Have you ever pictured yourself using a handheld or portable jackpot gambling machine where you play and win money or cooling your room with a fan not powered by electricity, all made in Namibia?

This is exactly what Simon Matias is currently doing. This innovator and inventor from Windhoek’s Havana informal settlement has a natural talent for electronics.

He does not have a formal technical education from a vocational training centre or university, but he uses his God-given talent to imagine and build things from scratch.

This reporter met with Matias in Havana, where he demonstrated how his two prototype jackpot gambling machines operate.

“I made this one last year,” he said about the portable machine that operates on N.dollar 5 coins. This was the first invention he came up with soon after he failed Grade 11.

“This is my second invention, which I made this year. It works on N.dollars 20 notes,” Matias said about his second machine, which, like the first, can be fitted in a backpack. The two machines are powered by cellphone batteries, which, once fully charged, can last up to a month.

“I used discarded things like radios, cellphones, and computer scraps—things that could have ended up being burned and polluting the environment. I fixed them, put them together, and came up with these jackpots. I came up with these out of nothing, and that is because God has blessed me with a unique talent,” said the 27-year-old inventor.

Matias said he does not have any formal training or technical experience. Additionally, he does not draw ideas from YouTube or the Internet.

“It all comes naturally to me. My passion for electronics started at a young age, when I used to fix radios and torches while growing up in the village. It is a God-given talent. It is not that I went to a special school,” said Matias, who is originally from Oshikunde village in the Ohangwena Region.

Matias has lofty goals as he plans more inventions and has already experimented with an electricity-free fan.

Unfortunately, Namibia does not have a culture of manufacturing, and there is no assistance for young people with natural talent like him.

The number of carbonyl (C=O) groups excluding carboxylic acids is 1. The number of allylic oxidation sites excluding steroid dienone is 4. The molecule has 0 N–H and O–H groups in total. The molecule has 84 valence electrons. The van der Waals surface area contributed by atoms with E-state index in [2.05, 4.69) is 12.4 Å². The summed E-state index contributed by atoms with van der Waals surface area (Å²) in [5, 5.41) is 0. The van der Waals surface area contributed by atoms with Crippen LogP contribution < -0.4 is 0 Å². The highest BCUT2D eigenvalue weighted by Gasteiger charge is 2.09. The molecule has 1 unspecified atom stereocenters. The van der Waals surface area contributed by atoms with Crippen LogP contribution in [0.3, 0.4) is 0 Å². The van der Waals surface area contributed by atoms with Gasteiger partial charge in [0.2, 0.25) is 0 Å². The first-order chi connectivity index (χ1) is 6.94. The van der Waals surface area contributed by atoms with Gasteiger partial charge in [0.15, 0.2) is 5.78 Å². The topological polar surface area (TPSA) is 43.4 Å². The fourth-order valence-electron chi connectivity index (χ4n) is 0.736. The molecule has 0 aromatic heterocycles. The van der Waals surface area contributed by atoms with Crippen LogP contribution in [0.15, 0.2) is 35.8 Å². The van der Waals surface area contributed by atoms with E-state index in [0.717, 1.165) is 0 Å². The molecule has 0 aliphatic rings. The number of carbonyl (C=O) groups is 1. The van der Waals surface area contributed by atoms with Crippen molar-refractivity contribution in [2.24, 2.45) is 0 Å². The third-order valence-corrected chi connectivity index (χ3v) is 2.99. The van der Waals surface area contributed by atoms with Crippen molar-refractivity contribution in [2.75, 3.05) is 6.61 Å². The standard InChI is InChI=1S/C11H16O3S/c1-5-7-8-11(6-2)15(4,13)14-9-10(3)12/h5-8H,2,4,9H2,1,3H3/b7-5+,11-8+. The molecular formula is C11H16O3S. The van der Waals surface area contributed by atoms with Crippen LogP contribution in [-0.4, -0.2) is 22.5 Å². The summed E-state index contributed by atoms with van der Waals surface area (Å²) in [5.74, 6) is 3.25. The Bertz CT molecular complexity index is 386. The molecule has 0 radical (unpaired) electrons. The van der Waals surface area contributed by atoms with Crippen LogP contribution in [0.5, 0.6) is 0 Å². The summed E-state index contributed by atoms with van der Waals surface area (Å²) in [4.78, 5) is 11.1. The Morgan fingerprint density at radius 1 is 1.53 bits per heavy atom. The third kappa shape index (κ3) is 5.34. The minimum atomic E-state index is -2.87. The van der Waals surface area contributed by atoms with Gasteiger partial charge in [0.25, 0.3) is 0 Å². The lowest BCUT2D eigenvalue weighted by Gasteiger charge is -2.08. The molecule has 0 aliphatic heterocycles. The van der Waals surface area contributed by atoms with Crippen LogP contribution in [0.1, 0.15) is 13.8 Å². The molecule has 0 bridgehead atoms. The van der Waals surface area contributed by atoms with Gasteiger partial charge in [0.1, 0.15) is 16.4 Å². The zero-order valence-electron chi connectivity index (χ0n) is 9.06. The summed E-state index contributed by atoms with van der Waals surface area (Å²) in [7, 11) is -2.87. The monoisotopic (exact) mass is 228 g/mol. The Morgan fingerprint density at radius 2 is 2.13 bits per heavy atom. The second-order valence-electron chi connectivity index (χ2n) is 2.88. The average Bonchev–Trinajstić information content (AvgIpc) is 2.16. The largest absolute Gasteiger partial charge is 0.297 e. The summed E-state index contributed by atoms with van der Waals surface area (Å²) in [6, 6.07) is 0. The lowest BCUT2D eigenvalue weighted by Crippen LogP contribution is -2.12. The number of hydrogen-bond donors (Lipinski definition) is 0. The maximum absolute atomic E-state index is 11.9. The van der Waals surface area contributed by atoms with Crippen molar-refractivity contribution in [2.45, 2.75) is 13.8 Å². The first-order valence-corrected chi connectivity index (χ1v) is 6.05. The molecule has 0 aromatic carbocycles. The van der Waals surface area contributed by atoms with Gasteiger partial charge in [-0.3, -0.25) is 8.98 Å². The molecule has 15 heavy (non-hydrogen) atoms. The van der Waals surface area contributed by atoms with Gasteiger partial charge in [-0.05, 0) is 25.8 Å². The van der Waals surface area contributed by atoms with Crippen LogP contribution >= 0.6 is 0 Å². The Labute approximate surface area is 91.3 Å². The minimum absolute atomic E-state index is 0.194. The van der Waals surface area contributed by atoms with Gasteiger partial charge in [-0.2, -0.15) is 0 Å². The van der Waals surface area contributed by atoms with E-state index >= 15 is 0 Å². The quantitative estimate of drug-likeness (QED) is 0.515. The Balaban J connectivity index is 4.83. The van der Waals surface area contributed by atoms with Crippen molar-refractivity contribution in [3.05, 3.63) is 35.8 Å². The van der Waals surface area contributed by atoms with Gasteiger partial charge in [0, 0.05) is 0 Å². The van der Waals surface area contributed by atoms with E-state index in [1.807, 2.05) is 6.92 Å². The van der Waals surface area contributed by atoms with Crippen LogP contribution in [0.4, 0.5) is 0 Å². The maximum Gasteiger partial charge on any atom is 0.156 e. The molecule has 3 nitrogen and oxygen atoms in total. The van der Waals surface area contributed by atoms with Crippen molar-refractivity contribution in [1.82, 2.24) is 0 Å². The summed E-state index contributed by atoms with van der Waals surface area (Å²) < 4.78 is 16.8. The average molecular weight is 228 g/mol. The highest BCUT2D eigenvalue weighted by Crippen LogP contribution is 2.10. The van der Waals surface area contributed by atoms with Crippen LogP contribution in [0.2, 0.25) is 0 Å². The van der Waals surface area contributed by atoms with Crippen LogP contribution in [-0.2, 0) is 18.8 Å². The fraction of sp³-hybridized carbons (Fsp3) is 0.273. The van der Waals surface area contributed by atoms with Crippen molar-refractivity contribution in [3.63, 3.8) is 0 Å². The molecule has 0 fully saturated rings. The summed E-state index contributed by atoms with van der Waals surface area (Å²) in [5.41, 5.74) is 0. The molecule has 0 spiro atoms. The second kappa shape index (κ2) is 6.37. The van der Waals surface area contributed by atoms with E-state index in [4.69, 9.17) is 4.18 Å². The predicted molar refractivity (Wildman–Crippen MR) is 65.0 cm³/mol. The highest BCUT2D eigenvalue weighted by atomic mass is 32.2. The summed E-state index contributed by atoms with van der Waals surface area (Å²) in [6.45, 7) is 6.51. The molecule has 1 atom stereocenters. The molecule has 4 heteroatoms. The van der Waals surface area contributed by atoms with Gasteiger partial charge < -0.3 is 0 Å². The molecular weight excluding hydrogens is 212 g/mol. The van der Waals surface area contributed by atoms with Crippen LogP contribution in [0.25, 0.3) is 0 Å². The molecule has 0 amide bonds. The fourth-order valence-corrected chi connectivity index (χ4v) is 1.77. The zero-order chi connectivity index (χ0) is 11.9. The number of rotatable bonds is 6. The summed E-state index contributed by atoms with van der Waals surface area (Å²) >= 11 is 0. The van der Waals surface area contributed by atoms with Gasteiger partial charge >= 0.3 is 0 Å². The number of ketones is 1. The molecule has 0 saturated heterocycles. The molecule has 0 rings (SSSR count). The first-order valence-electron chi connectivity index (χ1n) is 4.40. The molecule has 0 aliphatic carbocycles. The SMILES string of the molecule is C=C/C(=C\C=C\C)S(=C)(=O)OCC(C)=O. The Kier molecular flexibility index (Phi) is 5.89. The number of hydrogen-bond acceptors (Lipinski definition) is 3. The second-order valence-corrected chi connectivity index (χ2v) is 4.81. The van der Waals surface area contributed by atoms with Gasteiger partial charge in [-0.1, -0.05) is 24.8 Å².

“I have many concepts, but I cannot do much due to the limitations. I cannot get the materials and tools that I need to create different products. I am planning a fan that is self-powered. I made some progress with it, but I am struggling to buy the essential components. The fan is an important product, especially for people who do not have access to electricity, like here in Havana,” he said.

With the necessary financial and material support, Matias said he would be able to improve and refine his jackpot machines. “I have ideas on how to improve and refine the electronics and software, but I don’t have resources,” he said.

Matias is unemployed, but he manages to make a little money with his mobile jackpot machines.

“I play with friends in the neighbourhood and also go around showing them off at various places, including bars. People are interested in my machines, and many are encouraging me to continue with my passion for inventing things,” he said.

The young innovator said he has a dream of augmenting his talent with a formal education, especially vocational training.

“I can also fix smartphones and do general electrical repairs. Though I have no formal training, I am good at fixing electricity. Maybe I just need guidance, but I can do most of the electrical work,” he said.

The Councillor for Moses //Garoëb constituency, Stefanus Ndengu, said there is a need to assist Matias and other talented young Namibians.

“This young man is showing his talent. He is talented, he only needs assistance, whether it is from the government or the private sector. We really need these talented people to produce various products because we cannot continue to rely on others for everything. We have our own people who are really talented, but they do not have support in terms of materials and equipment. They are not equipped, and people like Matias should be taken to training institutions like vocational training centres to add to their talent. He can fit in well,” Ndengu said.

Source: The Namibian Press Agency